Well, this is embarrassing: When a recent survey by U.K. cancer research charity Eve Appeal asked 1,000 ladies about their lady bits, half of the women under age 36 couldn't locate a vagina even when literally handed a map of the female reproduction system. Even worse, 65 percent said they were uncomfortable with simply saying the word "vagina". Instead they confessed to using cutesy euphemisms like "parts" and "bits". The survey didn't say where the respondents thought the vagina was but now we know why every box of tampons comes with such detailed drawings and instructions.
For the record, the key features about the female reproductive system that every owner of said system should know are the ovaries, where the eggs mature until they are released; the fallopian tubes, which carry the eggs to the uterus; the uterus, where a baby gestates; the endometrium, the lining of the uterus where a fertilized egg can attach and also the source of all the bleeding during menstruation; the cervix, which is the barrier between the vagina and the uterus; the vagina, the canal where sperm go up and blood and/or babies come down; and the vulva, which describes the parts of your reproductive system that are visible on the outside, including your labia, the opening to your vagina and clitoris.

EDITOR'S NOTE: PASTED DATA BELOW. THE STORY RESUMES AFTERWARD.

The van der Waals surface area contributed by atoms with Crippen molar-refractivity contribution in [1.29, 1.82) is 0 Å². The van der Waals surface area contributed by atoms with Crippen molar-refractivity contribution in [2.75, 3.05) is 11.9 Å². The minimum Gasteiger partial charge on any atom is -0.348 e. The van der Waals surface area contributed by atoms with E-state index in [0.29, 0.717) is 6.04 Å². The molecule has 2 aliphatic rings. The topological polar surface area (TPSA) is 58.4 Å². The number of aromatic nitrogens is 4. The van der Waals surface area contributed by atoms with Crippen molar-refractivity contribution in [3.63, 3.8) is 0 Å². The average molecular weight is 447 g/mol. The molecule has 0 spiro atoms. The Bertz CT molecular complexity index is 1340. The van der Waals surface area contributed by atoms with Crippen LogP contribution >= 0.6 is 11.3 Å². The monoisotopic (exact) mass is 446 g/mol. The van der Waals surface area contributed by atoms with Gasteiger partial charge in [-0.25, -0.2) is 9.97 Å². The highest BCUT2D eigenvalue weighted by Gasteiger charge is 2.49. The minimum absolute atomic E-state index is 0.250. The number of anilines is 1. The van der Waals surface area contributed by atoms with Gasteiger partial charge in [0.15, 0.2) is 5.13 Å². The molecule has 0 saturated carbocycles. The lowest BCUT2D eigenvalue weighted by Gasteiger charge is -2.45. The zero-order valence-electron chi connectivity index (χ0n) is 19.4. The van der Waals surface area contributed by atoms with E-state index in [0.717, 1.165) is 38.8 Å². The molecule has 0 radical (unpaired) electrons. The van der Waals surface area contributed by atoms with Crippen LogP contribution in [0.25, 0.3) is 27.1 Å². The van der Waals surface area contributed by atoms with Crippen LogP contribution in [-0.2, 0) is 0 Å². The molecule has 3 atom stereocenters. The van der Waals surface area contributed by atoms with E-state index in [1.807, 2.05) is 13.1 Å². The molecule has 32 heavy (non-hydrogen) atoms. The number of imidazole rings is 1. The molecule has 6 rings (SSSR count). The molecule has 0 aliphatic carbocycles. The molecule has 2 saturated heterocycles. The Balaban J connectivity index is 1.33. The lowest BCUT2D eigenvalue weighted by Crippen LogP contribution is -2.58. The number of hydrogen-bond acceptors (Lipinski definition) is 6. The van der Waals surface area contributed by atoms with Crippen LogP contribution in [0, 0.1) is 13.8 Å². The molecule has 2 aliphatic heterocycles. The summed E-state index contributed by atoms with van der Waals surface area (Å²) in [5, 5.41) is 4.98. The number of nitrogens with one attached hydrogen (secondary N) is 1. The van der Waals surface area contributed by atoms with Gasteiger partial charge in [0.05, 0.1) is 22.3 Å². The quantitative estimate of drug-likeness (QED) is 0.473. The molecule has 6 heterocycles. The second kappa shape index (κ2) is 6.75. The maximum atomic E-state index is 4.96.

But 25 percent of women in the survey said they don't feel "well informed" about their bodies. Even more: 30 percent of younger women admitted to avoiding getting yearly checkups or other gynecological care out of embarrassment, half of the women said they had a hard time discussing these issues with their friends, and two-thirds balked at talking to their sisters.
But perhaps the most concerning statistic to come out of this survey was that 20 percent of young women can't identify a single correct symptom of any of the five main gynecological cancers (which include cervical, vaginal, ovarian, vulval and womb). As it is now, cancers of the female reproductive systems have about a 40 percent mortality rate, a number The Eve Appeal feels could be reduced if women better understood their bodies. For example, cervical cancer is one of the most treatable cancers when caught early but because of ignorance about Pap smears and early symptoms of the disease it still kills thousands of women each year.
Even more interesting than who got it wrong, though, is who got it right: all the grannies in the house! The researchers found that the vast majority of women aged 60 and up had no problem pointing out the right parts and using the correct words. In addition, the older women felt more confident in the knowledge of their own bodies and were more likely to discuss gynecological issues with their doctors. The researchers explained it saying simply, "They were better educated, in every way." So much for modern sex ed!
When Edmondo De Amicis said every woman is a mystery, he probably didn't mean to ourselves. Time to break out the anatomy chart, ladies! Need a refresher course? Check out the diagram below.